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Antonia Novello

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Antonia Novello

Antonia Novello
14th Surgeon General of the United States
In office
March 9, 1990 – June 30, 1993
President George H. W. Bush
Bill Clinton
Preceded by James O. Mason
Succeeded by Robert A. Whitney
Personal details
Born (1944-08-23) August 23, 1944
Fajardo, Puerto Rico

Antonia Coello Novello, M.D., (born August 23, 1944) is a Puerto Rican physician and public health administrator. She was a vice admiral in the Public Health Service Commissioned Corps and served as fourteenth Surgeon General of the United States from 1990 to 1993. Novello is the first woman and first Hispanic to serve as Surgeon General. Novello served as Commissioner of Health for the State of New York from 1999 to 2006.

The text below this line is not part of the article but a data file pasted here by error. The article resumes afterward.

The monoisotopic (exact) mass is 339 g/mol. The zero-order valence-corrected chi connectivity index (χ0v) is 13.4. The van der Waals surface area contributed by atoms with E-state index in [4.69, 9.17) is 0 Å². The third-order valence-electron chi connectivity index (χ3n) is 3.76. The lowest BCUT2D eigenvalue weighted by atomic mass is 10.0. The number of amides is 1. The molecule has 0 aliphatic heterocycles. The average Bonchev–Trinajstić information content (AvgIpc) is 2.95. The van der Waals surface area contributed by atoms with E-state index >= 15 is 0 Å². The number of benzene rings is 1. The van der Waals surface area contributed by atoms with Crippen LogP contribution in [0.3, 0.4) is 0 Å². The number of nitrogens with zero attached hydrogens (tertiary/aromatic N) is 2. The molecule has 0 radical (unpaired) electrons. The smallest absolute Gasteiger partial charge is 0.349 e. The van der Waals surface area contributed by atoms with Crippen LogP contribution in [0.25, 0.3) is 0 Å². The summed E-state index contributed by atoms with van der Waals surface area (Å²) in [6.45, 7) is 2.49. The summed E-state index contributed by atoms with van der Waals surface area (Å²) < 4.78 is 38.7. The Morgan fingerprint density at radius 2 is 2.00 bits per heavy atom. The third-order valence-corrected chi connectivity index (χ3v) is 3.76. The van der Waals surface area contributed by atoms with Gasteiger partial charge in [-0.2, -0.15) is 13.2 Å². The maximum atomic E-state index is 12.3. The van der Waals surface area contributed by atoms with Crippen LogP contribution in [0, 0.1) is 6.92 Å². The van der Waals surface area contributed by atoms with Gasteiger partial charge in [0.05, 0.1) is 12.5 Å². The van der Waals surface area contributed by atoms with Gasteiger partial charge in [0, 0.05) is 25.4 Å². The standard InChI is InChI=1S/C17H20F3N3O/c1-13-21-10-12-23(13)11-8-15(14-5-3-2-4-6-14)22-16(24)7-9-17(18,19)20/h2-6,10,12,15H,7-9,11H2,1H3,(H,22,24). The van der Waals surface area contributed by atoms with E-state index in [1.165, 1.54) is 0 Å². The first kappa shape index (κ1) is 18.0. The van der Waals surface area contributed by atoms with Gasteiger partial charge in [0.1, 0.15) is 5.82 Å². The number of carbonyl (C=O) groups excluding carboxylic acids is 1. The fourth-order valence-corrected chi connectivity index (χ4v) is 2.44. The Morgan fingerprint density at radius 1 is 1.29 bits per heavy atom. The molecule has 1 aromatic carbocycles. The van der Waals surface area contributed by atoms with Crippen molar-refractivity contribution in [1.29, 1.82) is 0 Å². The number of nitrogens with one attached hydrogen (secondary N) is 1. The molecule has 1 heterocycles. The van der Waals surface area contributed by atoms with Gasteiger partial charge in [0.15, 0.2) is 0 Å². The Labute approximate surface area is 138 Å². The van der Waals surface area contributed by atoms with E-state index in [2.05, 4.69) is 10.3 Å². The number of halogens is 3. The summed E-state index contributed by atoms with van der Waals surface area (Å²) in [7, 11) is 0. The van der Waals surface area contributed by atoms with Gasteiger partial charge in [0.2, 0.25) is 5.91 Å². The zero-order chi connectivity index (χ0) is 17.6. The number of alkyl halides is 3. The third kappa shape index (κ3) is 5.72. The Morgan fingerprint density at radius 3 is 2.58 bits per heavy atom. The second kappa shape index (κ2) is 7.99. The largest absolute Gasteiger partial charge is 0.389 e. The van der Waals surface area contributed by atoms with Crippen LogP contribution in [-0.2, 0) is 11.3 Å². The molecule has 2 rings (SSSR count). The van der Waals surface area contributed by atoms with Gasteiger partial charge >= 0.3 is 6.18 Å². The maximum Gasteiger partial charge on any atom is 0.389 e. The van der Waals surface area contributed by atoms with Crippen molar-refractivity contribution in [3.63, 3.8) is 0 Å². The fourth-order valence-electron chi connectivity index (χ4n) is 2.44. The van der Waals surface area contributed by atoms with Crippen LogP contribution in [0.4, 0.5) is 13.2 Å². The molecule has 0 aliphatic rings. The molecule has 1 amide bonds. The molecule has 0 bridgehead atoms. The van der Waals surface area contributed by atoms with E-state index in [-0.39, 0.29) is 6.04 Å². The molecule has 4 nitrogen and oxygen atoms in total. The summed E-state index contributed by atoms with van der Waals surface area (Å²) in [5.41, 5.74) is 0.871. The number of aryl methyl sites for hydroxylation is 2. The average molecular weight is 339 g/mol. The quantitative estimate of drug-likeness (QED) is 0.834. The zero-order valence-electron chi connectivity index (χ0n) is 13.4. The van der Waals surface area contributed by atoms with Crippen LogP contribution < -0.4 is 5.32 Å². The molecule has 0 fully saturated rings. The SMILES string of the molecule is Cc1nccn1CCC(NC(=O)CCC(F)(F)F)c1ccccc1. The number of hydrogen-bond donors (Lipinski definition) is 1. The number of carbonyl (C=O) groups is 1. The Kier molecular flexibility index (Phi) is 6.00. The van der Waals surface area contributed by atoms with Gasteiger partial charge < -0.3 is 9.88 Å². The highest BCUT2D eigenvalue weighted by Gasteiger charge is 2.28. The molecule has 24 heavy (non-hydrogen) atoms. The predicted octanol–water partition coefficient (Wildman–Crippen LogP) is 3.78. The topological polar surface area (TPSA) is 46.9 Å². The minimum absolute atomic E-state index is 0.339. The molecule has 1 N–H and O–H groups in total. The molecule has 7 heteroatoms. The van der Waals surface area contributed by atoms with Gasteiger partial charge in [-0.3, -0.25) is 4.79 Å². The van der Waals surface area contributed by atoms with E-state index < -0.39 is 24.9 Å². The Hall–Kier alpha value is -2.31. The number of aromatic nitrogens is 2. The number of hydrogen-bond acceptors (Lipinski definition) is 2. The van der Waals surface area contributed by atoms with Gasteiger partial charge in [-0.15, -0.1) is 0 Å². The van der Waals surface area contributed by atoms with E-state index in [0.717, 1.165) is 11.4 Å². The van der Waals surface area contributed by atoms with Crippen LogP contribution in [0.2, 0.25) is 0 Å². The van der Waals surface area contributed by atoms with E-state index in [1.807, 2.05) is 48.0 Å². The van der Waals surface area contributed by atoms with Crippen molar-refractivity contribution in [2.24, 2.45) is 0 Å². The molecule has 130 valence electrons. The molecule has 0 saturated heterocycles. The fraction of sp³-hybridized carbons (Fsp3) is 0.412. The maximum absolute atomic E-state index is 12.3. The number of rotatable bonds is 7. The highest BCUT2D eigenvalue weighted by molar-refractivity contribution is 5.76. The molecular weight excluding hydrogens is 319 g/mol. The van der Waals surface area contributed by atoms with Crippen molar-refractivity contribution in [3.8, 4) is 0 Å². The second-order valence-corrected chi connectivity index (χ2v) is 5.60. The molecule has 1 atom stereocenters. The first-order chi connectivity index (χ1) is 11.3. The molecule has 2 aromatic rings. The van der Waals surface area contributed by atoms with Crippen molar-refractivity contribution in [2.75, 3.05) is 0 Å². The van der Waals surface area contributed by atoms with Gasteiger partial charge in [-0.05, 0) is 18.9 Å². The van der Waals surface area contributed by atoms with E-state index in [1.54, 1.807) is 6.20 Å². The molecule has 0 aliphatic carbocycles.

Contents

  • Career 1
    • Public Health Service 1.1
    • Surgeon General 1.2
    • Later years 1.3
  • Awards 2
  • Personal life 3
  • Felony conviction 4
  • See also 5
  • References 6
  • External links 7

Career

Public Health Service

In 1979, Novello joined the Johns Hopkins School of Hygiene and Public Health, receiving the degree in 1982.

Novello held various positions at NIH before being appointed to Assistant Surgeon General grade in the PHSCC and assignment as the Deputy Director of the National Institute of Child Health and Human Development (NICHD) in 1986. She also served as Coordinator for AIDS Research for NICHD from September 1987. In this role, she developed a particular interest in pediatric AIDS, which caught the attention of the White House.[1]

Novello made major contributions to the drafting and enactment of the Organ Transplantation Procurement Act of 1984 while assigned to the United States Senate Committee on Labor and Human Resources, working with the staff of committee chairman Orrin Hatch.

Surgeon General

Novello was appointed Surgeon General by President vice admiral in the regular corps while the Surgeon General. She was the first woman and the first Hispanic to hold the position.